Over the past year, United Healthcare (“United”) has commenced at least four lawsuits scattered throughout Westchester and Long Island alleging very similar facts and legal claims against out-of-network physicians. Weiss, Zarett, Brofman & Sonnenklar, P.C., has represented defendant out-of-network providers in two of these four cases.
The central allegation in all of the lawsuits is that the defendant out-of-network providers’ charges for professional medical services were “excessive” and illegal under various legal theories. Despite having voluntarily paid those now disputed claims several years earlier, United brought the lawsuits seeking a return of the payments from the defendant providers. United further alleged that balance billing patients for the portion of the allegedly excessive charges not paid by United is illegal. United argues that by balance billing patients for unpaid excessive charges, out-of-network providers tortuously interfered with United’s contracts with the patients. United further claims that the defendant out-of-network providers’ failure to have a written agreement with patients stating the amount of the physicians’ charges prior to performing medical services constitutes a deceptive business practice in violation of New York law (even when such services were provided in an emergency room).
Unfortunately for United, however, three separate trial courts have recently reached similarly negative conclusions regarding the merits of its claims. The fourth, pending in Nassau County Supreme Court, has yet to be decided.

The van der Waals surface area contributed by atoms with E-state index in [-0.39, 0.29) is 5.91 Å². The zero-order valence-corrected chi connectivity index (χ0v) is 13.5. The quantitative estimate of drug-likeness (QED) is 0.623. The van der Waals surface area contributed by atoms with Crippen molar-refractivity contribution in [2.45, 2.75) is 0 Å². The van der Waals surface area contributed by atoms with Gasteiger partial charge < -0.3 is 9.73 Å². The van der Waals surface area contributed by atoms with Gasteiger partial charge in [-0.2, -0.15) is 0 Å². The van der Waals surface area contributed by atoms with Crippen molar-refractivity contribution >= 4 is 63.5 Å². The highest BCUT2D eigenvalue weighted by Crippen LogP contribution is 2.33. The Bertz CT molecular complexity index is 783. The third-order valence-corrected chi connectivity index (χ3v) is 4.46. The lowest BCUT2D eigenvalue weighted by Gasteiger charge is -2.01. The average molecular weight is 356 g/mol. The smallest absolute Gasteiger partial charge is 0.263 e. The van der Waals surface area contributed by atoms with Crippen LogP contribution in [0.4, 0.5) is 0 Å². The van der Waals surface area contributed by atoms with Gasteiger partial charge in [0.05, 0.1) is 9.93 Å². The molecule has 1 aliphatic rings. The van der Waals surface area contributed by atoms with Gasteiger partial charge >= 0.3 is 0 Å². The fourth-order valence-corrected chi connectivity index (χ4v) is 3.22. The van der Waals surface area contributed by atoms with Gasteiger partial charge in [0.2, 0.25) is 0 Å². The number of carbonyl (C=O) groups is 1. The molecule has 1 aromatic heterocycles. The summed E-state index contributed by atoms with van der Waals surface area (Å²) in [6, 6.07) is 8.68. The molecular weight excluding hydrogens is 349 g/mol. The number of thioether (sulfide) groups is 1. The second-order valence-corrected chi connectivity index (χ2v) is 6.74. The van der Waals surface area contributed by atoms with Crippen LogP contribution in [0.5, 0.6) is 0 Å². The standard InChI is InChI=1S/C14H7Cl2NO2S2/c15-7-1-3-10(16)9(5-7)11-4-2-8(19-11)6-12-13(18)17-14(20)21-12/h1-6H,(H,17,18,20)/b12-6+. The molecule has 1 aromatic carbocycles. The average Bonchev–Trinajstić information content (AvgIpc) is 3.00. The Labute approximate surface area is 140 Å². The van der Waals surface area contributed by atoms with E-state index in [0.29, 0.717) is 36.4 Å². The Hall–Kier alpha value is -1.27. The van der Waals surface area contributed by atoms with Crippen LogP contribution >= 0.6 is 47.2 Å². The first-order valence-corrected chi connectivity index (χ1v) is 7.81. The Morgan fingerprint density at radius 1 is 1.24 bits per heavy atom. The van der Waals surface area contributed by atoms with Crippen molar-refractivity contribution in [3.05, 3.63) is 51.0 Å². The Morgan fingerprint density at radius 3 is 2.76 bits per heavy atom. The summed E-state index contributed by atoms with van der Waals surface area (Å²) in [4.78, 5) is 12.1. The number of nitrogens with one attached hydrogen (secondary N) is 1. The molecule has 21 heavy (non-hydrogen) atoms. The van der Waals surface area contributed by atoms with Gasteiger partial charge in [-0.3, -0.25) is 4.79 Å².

In two of the lawsuits, United sought preliminary injunctions against the providers to immediately prevent them from balance billing United’s insureds for the unpaid portion of the supposedly “excessive” medical bills. Notably, both courts which considered the issue declined to impose such relief in favor of United against the out-of-network providers. The Westchester County Supreme Court reasoned that United was not entitled to an injunction, because it failed to show evidence of irreparable injury absent an injunction and further failed to establish likelihood of success on the merits, See Decision. The Westchester County Supreme Court also mentioned the Surprise Bill Law in its decision, finding that the new arbitration-style proceedings would take into account several factors when determining the reasonableness of the out-of-network fees. Similarly, the Nassau County Supreme Court found that United had failed to establish a danger of irreparable injury, See Decision. The Nassau County Supreme Court also dismissed the tortuous interference and deceptive business practice claims, leaving one surviving cause of action for a declaratory judgment.
The Suffolk County Supreme Court went a step further, dismissing United’s entire lawsuit outright after finding no then existing New York statute or regulation that governed the manner in which out-of-network providers could set their fees, See Decision. In doing so, the Court noted that the Surprise Bill Law, which became effective on March 31, 2015, does not provide for a claw-back of fees already paid by insurance companies to out-of-network providers for services provided prior to the effective date of the new law.
Prospectively, the Surprise Bill Law could render many of United’s claims moot, since the new law requires payment disputes between out-of-network providers and insurance com